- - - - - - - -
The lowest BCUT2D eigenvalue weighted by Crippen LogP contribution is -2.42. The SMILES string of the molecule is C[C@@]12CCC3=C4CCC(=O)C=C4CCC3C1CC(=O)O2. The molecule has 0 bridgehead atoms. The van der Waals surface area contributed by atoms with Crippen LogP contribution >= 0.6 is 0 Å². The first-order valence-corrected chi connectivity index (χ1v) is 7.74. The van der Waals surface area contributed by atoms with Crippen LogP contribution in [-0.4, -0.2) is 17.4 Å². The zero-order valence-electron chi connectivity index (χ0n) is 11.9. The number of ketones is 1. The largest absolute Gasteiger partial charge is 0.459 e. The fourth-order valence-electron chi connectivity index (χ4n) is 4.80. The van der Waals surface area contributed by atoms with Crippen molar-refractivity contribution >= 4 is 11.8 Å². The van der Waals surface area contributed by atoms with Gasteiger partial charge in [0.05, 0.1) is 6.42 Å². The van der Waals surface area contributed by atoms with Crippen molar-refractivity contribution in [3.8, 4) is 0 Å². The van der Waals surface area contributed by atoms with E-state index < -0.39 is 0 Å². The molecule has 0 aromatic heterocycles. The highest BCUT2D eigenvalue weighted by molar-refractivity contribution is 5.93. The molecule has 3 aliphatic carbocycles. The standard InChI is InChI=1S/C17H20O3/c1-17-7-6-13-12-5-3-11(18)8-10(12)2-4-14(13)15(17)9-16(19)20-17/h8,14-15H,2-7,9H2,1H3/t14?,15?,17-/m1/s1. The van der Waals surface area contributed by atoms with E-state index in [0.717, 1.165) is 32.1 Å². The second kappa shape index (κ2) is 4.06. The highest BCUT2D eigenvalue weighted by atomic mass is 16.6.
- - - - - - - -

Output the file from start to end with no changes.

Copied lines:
The lowest BCUT2D eigenvalue weighted by Crippen LogP contribution is -2.42. The SMILES string of the molecule is C[C@@]12CCC3=C4CCC(=O)C=C4CCC3C1CC(=O)O2. The molecule has 0 bridgehead atoms. The van der Waals surface area contributed by atoms with Crippen LogP contribution >= 0.6 is 0 Å². The first-order valence-corrected chi connectivity index (χ1v) is 7.74. The van der Waals surface area contributed by atoms with Crippen LogP contribution in [-0.4, -0.2) is 17.4 Å². The zero-order valence-electron chi connectivity index (χ0n) is 11.9. The number of ketones is 1. The largest absolute Gasteiger partial charge is 0.459 e. The fourth-order valence-electron chi connectivity index (χ4n) is 4.80. The van der Waals surface area contributed by atoms with Crippen molar-refractivity contribution >= 4 is 11.8 Å². The van der Waals surface area contributed by atoms with Gasteiger partial charge in [0.05, 0.1) is 6.42 Å². The van der Waals surface area contributed by atoms with Crippen molar-refractivity contribution in [3.8, 4) is 0 Å². The van der Waals surface area contributed by atoms with E-state index < -0.39 is 0 Å². The molecule has 0 aromatic heterocycles. The highest BCUT2D eigenvalue weighted by molar-refractivity contribution is 5.93. The molecule has 3 aliphatic carbocycles. The standard InChI is InChI=1S/C17H20O3/c1-17-7-6-13-12-5-3-11(18)8-10(12)2-4-14(13)15(17)9-16(19)20-17/h8,14-15H,2-7,9H2,1H3/t14?,15?,17-/m1/s1. The van der Waals surface area contributed by atoms with E-state index in [0.717, 1.165) is 32.1 Å². The second kappa shape index (κ2) is 4.06. The highest BCUT2D eigenvalue weighted by atomic mass is 16.6.